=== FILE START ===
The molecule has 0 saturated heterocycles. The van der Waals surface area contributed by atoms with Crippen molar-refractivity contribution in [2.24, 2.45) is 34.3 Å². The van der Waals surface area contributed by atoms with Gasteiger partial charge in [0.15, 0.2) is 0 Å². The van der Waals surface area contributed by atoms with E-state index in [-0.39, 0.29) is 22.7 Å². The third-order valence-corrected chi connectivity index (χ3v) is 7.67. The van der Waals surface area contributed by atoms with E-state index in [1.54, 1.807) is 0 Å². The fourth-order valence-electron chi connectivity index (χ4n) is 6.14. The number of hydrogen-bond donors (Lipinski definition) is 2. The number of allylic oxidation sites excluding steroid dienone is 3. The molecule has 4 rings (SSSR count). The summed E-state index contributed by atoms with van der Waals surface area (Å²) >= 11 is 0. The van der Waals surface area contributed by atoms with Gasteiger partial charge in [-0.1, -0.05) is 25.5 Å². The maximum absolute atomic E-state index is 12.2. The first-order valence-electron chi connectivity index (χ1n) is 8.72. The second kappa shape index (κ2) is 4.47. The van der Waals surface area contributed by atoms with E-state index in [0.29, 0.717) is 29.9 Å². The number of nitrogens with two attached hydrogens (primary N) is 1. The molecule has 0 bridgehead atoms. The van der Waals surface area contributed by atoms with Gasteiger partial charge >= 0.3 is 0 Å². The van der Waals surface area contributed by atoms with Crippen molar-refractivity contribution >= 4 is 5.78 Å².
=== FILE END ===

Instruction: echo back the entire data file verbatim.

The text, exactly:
The molecule has 0 saturated heterocycles. The van der Waals surface area contributed by atoms with Crippen molar-refractivity contribution in [2.24, 2.45) is 34.3 Å². The van der Waals surface area contributed by atoms with Gasteiger partial charge in [0.15, 0.2) is 0 Å². The van der Waals surface area contributed by atoms with E-state index in [-0.39, 0.29) is 22.7 Å². The third-order valence-corrected chi connectivity index (χ3v) is 7.67. The van der Waals surface area contributed by atoms with E-state index in [1.54, 1.807) is 0 Å². The fourth-order valence-electron chi connectivity index (χ4n) is 6.14. The number of hydrogen-bond donors (Lipinski definition) is 2. The number of allylic oxidation sites excluding steroid dienone is 3. The molecule has 4 rings (SSSR count). The summed E-state index contributed by atoms with van der Waals surface area (Å²) >= 11 is 0. The van der Waals surface area contributed by atoms with Gasteiger partial charge in [-0.1, -0.05) is 25.5 Å². The maximum absolute atomic E-state index is 12.2. The first-order valence-electron chi connectivity index (χ1n) is 8.72. The second kappa shape index (κ2) is 4.47. The van der Waals surface area contributed by atoms with E-state index in [0.29, 0.717) is 29.9 Å². The number of nitrogens with two attached hydrogens (primary N) is 1. The molecule has 0 bridgehead atoms. The van der Waals surface area contributed by atoms with Gasteiger partial charge >= 0.3 is 0 Å². The van der Waals surface area contributed by atoms with Crippen molar-refractivity contribution >= 4 is 5.78 Å².